Miller continued to pitch until the severity of his injury required him to come out of a game against Cincinnati on September 16. He later recounted, “I went out to pitch the seventh inning and holy geez I had a lot of pain in my right shoulder.”8 He wasn’t able to pitch again until September 26, when he pitched into the seventh inning of a critical game against the Braves in Boston that the Phillies won, 8-7.
The Phillies, known as the Whiz Kids because nearly every player on the team was under 30 years old, led the National League on September 15 by 7½ games. Injuries, along with some tough losses, cut their lead to two games by the last weekend of the season. With two games against second-place Brooklyn remaining on the schedule the Phillies needed one more victory to secure first place. If they lost twice there would be a best-of-three playoff with the Dodgers for the pennant crown. With his shoulder still ailing and the pennant on the line, Miller was given the starting assignment against Brooklyn on Saturday, September 30. He pitched four scoreless innings against the Dodgers but gave up three runs in the fifth and was removed from the game. Philadelphia went on to lose, 7-3. The next day Robin Roberts defeated Brooklyn 4-1 in 10 innings to clinch the pennant.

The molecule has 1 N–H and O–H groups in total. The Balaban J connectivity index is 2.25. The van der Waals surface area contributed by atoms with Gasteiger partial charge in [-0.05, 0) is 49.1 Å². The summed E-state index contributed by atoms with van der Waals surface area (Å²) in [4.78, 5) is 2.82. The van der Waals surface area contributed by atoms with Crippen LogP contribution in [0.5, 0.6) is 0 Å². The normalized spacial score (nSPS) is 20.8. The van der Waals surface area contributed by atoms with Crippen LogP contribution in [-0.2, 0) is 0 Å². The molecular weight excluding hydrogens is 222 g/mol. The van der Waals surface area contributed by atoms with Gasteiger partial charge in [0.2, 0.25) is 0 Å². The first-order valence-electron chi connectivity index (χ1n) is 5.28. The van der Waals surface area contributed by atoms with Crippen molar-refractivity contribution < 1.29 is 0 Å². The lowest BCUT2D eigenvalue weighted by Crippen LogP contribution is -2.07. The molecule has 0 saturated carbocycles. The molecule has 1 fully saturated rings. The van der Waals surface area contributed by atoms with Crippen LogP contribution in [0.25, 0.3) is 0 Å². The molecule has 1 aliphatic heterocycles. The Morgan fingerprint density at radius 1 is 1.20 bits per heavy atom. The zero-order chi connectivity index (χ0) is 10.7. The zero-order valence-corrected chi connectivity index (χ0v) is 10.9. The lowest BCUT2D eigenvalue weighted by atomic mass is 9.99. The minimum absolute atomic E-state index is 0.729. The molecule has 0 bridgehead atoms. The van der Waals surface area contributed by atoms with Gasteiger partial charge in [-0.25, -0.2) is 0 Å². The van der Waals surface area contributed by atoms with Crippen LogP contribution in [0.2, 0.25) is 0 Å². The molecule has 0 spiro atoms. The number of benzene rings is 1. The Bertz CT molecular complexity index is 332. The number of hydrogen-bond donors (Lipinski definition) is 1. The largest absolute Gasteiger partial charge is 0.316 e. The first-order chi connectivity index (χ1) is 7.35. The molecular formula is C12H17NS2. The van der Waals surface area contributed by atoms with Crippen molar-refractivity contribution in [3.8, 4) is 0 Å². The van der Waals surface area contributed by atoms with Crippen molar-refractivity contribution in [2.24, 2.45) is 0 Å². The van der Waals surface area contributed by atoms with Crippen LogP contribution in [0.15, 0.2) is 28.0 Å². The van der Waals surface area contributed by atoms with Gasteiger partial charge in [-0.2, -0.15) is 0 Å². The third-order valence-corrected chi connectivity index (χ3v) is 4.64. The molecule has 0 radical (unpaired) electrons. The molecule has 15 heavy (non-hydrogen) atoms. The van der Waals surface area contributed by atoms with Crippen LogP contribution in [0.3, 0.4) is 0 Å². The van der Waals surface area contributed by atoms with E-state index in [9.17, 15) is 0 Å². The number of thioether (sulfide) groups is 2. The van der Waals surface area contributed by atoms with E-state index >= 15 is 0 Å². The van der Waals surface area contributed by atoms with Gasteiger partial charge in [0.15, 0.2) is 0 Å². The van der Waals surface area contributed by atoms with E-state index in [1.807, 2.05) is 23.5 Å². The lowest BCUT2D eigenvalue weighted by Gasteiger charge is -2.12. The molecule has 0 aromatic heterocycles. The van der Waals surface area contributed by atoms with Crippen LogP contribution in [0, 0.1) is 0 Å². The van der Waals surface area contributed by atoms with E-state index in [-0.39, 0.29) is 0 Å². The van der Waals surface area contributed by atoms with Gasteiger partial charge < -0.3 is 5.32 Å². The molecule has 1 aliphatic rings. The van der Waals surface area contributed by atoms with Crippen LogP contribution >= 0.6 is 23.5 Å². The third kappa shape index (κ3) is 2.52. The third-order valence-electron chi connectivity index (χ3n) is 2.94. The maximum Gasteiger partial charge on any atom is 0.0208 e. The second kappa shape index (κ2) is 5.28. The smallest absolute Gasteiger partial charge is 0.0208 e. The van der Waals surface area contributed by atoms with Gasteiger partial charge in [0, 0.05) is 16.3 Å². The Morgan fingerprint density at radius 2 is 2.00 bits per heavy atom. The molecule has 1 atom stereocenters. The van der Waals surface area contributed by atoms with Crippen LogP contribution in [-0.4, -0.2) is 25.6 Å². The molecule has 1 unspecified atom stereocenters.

Phillies manager Eddie Sawyer was confident that his team would come out on top, telling reporters, “You’ll find a sealed envelope [in my desk at Shibe Park] signed by me and dated April 18. The letter says that the Phillies will win the pennant by 10 games. I never doubted we’d win it and if Curt Simmons hadn’t gone in the army and Bob Miller and Emory Church hadn’t been hurt we would have won it by 10 games.”9